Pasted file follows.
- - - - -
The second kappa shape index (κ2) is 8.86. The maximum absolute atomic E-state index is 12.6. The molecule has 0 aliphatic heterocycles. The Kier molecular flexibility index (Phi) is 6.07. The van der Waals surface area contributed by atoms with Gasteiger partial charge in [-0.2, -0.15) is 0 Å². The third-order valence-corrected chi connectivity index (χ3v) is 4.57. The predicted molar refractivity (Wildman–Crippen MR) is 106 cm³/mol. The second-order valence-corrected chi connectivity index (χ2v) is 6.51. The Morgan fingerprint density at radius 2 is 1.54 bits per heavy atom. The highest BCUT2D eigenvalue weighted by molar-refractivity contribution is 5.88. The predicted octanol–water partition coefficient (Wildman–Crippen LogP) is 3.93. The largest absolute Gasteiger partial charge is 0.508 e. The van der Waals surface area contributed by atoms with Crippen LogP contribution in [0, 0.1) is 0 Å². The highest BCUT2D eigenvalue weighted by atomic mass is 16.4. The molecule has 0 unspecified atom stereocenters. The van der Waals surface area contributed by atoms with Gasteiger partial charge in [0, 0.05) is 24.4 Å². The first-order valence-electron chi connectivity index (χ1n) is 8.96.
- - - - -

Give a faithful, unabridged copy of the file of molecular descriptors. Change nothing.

The second kappa shape index (κ2) is 8.86. The maximum absolute atomic E-state index is 12.6. The molecule has 0 aliphatic heterocycles. The Kier molecular flexibility index (Phi) is 6.07. The van der Waals surface area contributed by atoms with Gasteiger partial charge in [-0.2, -0.15) is 0 Å². The third-order valence-corrected chi connectivity index (χ3v) is 4.57. The predicted molar refractivity (Wildman–Crippen MR) is 106 cm³/mol. The second-order valence-corrected chi connectivity index (χ2v) is 6.51. The Morgan fingerprint density at radius 2 is 1.54 bits per heavy atom. The highest BCUT2D eigenvalue weighted by molar-refractivity contribution is 5.88. The predicted octanol–water partition coefficient (Wildman–Crippen LogP) is 3.93. The largest absolute Gasteiger partial charge is 0.508 e. The van der Waals surface area contributed by atoms with Crippen LogP contribution in [0, 0.1) is 0 Å². The highest BCUT2D eigenvalue weighted by atomic mass is 16.4. The molecule has 0 unspecified atom stereocenters. The van der Waals surface area contributed by atoms with Gasteiger partial charge in [0, 0.05) is 24.4 Å². The first-order valence-electron chi connectivity index (χ1n) is 8.96.